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Indian Fugues

  • Richard Cronin

Abstract

At the beginning of Ruth Jhabvala’s Heat and Dust a missionary is talking to a young English girl just arrived in India, talking with the urgency of night-time conversation between those who cannot sleep:

One day I saw a terrible sight. He can’t have been more than thirty, perhaps a German or Scandinavian — he was very fair and tall. His clothes were in tatters and you could see his white skin through them. He had long hair, all tangled and matted, there was a monkey sitting by him, and the monkey was delousing him. Yes the monkey was taking the lice out of the man’s hair. I looked in that man’s face — in his eyes — and I tell you I saw a soul in hell.

Keywords

White Skin Drunken Driving Western Sense English Girl Hindu Scripture 
These keywords were added by machine and not by the authors. This process is experimental and the keywords may be updated as the learning algorithm improves.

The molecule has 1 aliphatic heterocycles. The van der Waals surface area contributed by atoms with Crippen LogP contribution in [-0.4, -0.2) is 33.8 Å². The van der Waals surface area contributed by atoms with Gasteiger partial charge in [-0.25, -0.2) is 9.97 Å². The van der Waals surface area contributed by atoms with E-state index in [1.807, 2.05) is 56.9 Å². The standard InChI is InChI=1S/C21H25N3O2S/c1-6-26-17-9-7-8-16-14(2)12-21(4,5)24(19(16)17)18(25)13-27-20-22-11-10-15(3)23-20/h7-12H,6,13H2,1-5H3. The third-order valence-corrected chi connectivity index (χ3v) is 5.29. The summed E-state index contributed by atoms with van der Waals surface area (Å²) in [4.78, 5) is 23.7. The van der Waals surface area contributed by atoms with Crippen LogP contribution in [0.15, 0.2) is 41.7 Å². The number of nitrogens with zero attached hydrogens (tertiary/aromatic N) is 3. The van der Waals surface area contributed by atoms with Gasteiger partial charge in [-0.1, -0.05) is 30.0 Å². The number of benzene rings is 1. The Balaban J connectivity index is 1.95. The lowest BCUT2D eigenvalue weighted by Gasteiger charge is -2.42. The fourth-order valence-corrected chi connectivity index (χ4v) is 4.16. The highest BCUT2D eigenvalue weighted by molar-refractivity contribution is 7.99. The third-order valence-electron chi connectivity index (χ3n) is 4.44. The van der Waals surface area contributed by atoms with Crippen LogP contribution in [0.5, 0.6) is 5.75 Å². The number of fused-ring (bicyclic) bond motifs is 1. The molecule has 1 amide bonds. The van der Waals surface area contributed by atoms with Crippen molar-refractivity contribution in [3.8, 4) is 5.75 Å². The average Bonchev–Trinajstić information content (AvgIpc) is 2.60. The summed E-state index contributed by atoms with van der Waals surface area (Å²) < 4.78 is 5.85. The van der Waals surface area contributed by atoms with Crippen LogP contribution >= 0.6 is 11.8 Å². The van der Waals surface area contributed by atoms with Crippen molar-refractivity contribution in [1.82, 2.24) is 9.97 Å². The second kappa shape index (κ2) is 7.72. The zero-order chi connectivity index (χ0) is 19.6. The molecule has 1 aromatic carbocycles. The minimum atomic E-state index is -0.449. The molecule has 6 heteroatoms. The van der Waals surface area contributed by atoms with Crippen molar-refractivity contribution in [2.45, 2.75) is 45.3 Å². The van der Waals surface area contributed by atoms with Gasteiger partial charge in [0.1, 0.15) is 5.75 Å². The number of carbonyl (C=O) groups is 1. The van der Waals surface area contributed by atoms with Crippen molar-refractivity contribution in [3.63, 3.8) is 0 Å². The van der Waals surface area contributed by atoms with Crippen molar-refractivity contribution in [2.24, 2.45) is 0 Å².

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Notes and References

  1. 1.
    V.S. Naipaul, India: A Wounded Civilization (Penguin, 1979), pp. 102-4.Google Scholar
  2. 2.
    See V.S. Naipaul, An Area of Darkness (Andre Deutsch, 1964), pp. 205 and 209-16.Google Scholar

Copyright information

© Richard Cronin 1989

Authors and Affiliations

  • Richard Cronin
    • 1
  1. 1.University of GlasgowUK

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